Stepping into that CrossFit gym started a snowball effect. Suddenly I felt like the more I cared for myself the better I felt. So I started to eat better, introduce more veg into my diet, eat more protein. Track my calories and give my body what it needed rather than excess. The binge eating dramatically decreased. But the most important thing, it helped me manage and tackle my mental illness head on. It surrounded me with people, my Duchy CrossFit family that are so supportive of each other, it got me out of the house, training was at first a distraction from what I was suffering with…but it became the cure. Whenever I had an episode, as long as I got back to the gym, started eating well and slept enough the episode would be cut short and I would be back to ‘normal’. CrossFit became my crisis plan. No matter how I’m feeling if I can just get myself through that door I will feel better.


In one year I lost 6 stone.

I felt fitter, healthier, I was mentally better! The mental health team discharged me as I was completely free of episodes as I had managed my triggers SO well. They told me they couldn’t believe how well it had worked and that I was basically one of their ‘miracle recovery stories’. Don’t get me wrong, I’m not “fixed” my mood still fluctuates and I will still be the all or nothing person I always was because of this mental illness, but I’m now in control. I just recognise the fluctuations and handle them by getting back to the gym.

I started competing in CrossFit, something that has driven me to strive for constant progress because I LOVE to compete. There is something so empowering about being able to do so many things I wouldn’t have dreamed of in 2016.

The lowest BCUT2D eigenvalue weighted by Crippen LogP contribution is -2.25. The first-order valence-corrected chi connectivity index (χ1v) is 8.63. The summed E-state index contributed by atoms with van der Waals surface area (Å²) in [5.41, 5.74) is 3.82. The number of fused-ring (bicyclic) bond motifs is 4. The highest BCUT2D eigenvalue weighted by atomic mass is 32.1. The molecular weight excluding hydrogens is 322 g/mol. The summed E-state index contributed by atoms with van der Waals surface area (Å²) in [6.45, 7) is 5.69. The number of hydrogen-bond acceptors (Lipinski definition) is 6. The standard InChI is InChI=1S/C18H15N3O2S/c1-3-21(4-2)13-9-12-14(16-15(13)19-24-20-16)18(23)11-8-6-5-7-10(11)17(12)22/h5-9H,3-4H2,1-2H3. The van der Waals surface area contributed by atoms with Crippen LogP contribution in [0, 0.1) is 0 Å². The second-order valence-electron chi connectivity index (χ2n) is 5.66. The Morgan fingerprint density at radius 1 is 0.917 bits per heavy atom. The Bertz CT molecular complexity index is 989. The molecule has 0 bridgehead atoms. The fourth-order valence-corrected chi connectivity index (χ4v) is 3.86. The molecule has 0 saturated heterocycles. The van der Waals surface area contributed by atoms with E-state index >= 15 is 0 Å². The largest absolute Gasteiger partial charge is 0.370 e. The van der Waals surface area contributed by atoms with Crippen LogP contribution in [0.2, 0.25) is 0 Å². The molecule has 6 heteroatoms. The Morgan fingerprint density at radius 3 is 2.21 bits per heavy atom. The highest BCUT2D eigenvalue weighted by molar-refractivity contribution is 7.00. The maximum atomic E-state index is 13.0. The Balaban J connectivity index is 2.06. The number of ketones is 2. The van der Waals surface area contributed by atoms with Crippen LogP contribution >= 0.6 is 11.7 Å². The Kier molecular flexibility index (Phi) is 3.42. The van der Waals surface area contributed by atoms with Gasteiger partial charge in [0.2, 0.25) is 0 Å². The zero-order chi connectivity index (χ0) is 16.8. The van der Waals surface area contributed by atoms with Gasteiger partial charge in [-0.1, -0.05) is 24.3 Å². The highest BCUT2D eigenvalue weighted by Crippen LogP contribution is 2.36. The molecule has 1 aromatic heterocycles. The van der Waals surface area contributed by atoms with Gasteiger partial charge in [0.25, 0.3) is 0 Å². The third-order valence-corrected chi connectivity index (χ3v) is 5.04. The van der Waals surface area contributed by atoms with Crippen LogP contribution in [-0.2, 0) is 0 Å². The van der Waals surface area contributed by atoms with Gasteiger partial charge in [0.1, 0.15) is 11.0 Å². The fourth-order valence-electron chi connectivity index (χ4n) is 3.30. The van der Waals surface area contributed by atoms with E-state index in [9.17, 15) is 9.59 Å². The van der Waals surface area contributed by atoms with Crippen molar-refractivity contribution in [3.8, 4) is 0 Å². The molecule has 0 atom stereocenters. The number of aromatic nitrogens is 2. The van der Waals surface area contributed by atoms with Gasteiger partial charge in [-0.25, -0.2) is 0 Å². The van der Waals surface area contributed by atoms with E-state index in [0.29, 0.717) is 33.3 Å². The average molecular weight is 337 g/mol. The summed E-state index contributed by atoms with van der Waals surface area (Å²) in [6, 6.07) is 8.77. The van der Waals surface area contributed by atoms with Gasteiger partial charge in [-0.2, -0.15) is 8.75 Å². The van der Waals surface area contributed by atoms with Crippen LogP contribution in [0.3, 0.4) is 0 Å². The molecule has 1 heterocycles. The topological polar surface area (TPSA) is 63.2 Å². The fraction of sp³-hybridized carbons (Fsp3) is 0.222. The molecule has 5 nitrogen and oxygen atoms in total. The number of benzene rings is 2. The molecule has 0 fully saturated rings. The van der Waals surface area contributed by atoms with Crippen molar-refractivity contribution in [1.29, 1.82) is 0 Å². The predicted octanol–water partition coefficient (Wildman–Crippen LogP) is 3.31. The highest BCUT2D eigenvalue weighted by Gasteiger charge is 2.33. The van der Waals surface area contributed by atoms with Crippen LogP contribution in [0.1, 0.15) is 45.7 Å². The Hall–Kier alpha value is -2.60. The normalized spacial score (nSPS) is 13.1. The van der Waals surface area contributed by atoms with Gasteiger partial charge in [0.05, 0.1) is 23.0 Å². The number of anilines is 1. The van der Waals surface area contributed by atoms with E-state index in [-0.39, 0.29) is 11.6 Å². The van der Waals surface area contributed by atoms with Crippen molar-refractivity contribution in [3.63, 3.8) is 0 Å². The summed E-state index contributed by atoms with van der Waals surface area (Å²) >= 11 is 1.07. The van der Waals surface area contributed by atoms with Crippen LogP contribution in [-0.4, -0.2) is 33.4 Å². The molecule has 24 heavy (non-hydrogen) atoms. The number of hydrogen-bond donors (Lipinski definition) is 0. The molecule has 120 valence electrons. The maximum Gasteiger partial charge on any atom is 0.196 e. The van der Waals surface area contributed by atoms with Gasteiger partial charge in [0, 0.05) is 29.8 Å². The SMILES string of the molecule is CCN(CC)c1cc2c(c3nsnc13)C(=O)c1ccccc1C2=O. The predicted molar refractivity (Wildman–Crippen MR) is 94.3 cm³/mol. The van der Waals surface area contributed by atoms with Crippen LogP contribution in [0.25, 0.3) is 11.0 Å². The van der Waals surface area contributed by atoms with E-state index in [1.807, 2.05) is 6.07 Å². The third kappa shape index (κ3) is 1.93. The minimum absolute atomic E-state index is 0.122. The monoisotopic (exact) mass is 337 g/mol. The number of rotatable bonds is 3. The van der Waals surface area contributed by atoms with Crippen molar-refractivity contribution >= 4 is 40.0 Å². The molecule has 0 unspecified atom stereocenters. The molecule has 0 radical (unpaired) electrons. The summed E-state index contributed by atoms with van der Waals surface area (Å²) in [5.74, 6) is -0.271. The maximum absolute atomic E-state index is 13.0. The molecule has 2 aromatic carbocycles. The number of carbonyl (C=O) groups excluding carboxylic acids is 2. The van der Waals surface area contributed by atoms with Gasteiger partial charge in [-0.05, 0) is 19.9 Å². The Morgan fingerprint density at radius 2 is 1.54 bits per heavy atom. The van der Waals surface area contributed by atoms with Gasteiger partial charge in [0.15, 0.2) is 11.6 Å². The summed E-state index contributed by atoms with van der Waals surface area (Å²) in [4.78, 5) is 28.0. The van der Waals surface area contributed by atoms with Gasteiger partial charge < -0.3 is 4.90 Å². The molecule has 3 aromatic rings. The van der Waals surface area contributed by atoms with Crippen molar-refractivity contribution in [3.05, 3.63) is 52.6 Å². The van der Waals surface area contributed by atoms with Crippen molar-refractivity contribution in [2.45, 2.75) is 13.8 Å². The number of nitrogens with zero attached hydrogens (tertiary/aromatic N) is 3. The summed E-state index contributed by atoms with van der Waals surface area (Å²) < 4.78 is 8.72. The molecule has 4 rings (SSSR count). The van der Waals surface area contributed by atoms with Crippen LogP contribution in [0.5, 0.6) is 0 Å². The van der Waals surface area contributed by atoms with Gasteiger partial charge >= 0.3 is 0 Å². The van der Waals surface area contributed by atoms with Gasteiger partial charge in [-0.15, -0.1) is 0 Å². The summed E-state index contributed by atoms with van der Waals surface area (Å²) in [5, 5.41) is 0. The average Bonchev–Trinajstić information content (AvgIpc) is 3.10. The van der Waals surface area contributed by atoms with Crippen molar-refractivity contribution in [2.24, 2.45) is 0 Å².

During 2017 I decided to start handling my other issues. I still struggled with bulimia and body image, I would also struggle with comparing myself to others and letting my own negative thoughts affect me. In 2017 I started a nutrition program with Rhys Sailsbury (achievement nutrition) and he has helped me endlessly. I have learnt to eat ENOUGH of certain macros and not restrict and restrict with calorie counting. I lost a further stone and now i have started to gain muscle, learn how to recover better and not give in to my impulses and over-train. Every little bit of progress is so motivating for me because I’ve worked so hard for it. It took me a lot longer to get to certain milestones because of my weight but now I know I can achieve anything if I just stay consistent I know I will get there eventually and that is so empowering.

I set positive goals, I use mindfulness to tackle my negative thoughts. I’m now more of a mentally stable person, I can recognise my own issues and unpack them so I can tackle them. My mental toughness that I learnt from battling my mental illness is now a strength in CrossFit, put me in any pain cave and I KNOW I can dig my way out. Your mind can play tricks on you and it does when you exercise, there is power in having the ability to manually override your own thoughts. But it takes time and practice, if you work for it you will get there. Mental health is a struggle for a lot of people. There is no quick fix for anything, whether it be mental health or physical health. If we chip away every day, strive for constant self-improvement…eventually you will find yourself in a place you never dreamed of being. Stable, happy and healthy.

If I can do it anyone can. Be a part of the incredible movement Mental Health Muscle have created; amazing people with phenomenal aims!